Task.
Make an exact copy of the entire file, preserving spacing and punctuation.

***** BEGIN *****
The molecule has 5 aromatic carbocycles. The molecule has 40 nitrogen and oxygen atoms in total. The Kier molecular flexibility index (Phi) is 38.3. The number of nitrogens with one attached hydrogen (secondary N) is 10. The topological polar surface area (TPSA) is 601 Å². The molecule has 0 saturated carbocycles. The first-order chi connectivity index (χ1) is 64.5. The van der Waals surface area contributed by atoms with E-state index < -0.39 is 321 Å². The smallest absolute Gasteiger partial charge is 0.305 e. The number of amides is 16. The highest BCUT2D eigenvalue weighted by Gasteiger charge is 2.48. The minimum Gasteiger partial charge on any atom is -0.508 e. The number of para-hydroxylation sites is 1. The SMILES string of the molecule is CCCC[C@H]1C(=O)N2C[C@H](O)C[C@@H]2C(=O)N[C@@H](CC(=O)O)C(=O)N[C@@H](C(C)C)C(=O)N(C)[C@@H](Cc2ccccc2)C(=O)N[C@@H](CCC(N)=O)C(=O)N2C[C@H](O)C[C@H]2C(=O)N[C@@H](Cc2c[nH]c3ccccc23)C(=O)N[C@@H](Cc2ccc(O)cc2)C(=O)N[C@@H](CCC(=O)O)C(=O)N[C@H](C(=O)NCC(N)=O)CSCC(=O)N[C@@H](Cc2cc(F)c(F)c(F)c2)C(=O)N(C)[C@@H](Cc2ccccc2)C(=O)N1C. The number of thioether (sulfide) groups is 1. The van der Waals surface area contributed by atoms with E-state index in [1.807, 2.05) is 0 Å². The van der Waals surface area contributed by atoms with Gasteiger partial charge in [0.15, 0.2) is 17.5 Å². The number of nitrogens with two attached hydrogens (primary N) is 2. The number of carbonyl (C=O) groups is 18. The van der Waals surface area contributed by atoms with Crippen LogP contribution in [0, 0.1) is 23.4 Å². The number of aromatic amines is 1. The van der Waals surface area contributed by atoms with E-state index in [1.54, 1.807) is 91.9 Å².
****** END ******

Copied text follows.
The molecule has 5 aromatic carbocycles. The molecule has 40 nitrogen and oxygen atoms in total. The Kier molecular flexibility index (Phi) is 38.3. The number of nitrogens with one attached hydrogen (secondary N) is 10. The topological polar surface area (TPSA) is 601 Å². The molecule has 0 saturated carbocycles. The first-order chi connectivity index (χ1) is 64.5. The van der Waals surface area contributed by atoms with E-state index < -0.39 is 321 Å². The smallest absolute Gasteiger partial charge is 0.305 e. The number of amides is 16. The highest BCUT2D eigenvalue weighted by Gasteiger charge is 2.48. The minimum Gasteiger partial charge on any atom is -0.508 e. The number of para-hydroxylation sites is 1. The SMILES string of the molecule is CCCC[C@H]1C(=O)N2C[C@H](O)C[C@@H]2C(=O)N[C@@H](CC(=O)O)C(=O)N[C@@H](C(C)C)C(=O)N(C)[C@@H](Cc2ccccc2)C(=O)N[C@@H](CCC(N)=O)C(=O)N2C[C@H](O)C[C@H]2C(=O)N[C@@H](Cc2c[nH]c3ccccc23)C(=O)N[C@@H](Cc2ccc(O)cc2)C(=O)N[C@@H](CCC(=O)O)C(=O)N[C@H](C(=O)NCC(N)=O)CSCC(=O)N[C@@H](Cc2cc(F)c(F)c(F)c2)C(=O)N(C)[C@@H](Cc2ccccc2)C(=O)N1C. The number of thioether (sulfide) groups is 1. The van der Waals surface area contributed by atoms with E-state index in [1.807, 2.05) is 0 Å². The van der Waals surface area contributed by atoms with Gasteiger partial charge in [0.15, 0.2) is 17.5 Å². The number of nitrogens with two attached hydrogens (primary N) is 2. The number of carbonyl (C=O) groups is 18. The van der Waals surface area contributed by atoms with Crippen LogP contribution in [0, 0.1) is 23.4 Å². The number of aromatic amines is 1. The van der Waals surface area contributed by atoms with E-state index in [1.54, 1.807) is 91.9 Å².